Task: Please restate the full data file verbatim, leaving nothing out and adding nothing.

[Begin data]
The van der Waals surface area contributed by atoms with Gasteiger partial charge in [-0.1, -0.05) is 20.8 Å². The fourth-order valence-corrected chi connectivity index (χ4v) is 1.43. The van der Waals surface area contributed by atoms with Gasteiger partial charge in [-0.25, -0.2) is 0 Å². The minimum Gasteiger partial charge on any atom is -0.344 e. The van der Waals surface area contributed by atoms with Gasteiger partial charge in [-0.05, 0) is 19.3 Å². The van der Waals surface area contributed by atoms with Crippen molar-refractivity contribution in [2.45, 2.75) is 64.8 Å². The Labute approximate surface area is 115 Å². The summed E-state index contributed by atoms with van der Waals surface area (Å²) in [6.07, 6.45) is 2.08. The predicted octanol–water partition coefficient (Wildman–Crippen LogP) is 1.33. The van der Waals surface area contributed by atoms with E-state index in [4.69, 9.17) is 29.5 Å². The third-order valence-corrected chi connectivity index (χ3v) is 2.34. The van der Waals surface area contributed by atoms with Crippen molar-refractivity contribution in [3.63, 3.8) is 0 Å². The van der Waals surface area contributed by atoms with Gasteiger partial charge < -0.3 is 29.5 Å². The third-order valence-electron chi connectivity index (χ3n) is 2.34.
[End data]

The van der Waals surface area contributed by atoms with Gasteiger partial charge in [-0.1, -0.05) is 20.8 Å². The fourth-order valence-corrected chi connectivity index (χ4v) is 1.43. The van der Waals surface area contributed by atoms with Gasteiger partial charge in [-0.25, -0.2) is 0 Å². The minimum Gasteiger partial charge on any atom is -0.344 e. The van der Waals surface area contributed by atoms with Gasteiger partial charge in [-0.05, 0) is 19.3 Å². The van der Waals surface area contributed by atoms with Crippen molar-refractivity contribution in [2.45, 2.75) is 64.8 Å². The Labute approximate surface area is 115 Å². The summed E-state index contributed by atoms with van der Waals surface area (Å²) in [6.07, 6.45) is 2.08. The predicted octanol–water partition coefficient (Wildman–Crippen LogP) is 1.33. The van der Waals surface area contributed by atoms with E-state index in [4.69, 9.17) is 29.5 Å². The third-order valence-corrected chi connectivity index (χ3v) is 2.34. The van der Waals surface area contributed by atoms with Crippen molar-refractivity contribution in [3.63, 3.8) is 0 Å². The van der Waals surface area contributed by atoms with Gasteiger partial charge < -0.3 is 29.5 Å². The third-order valence-electron chi connectivity index (χ3n) is 2.34.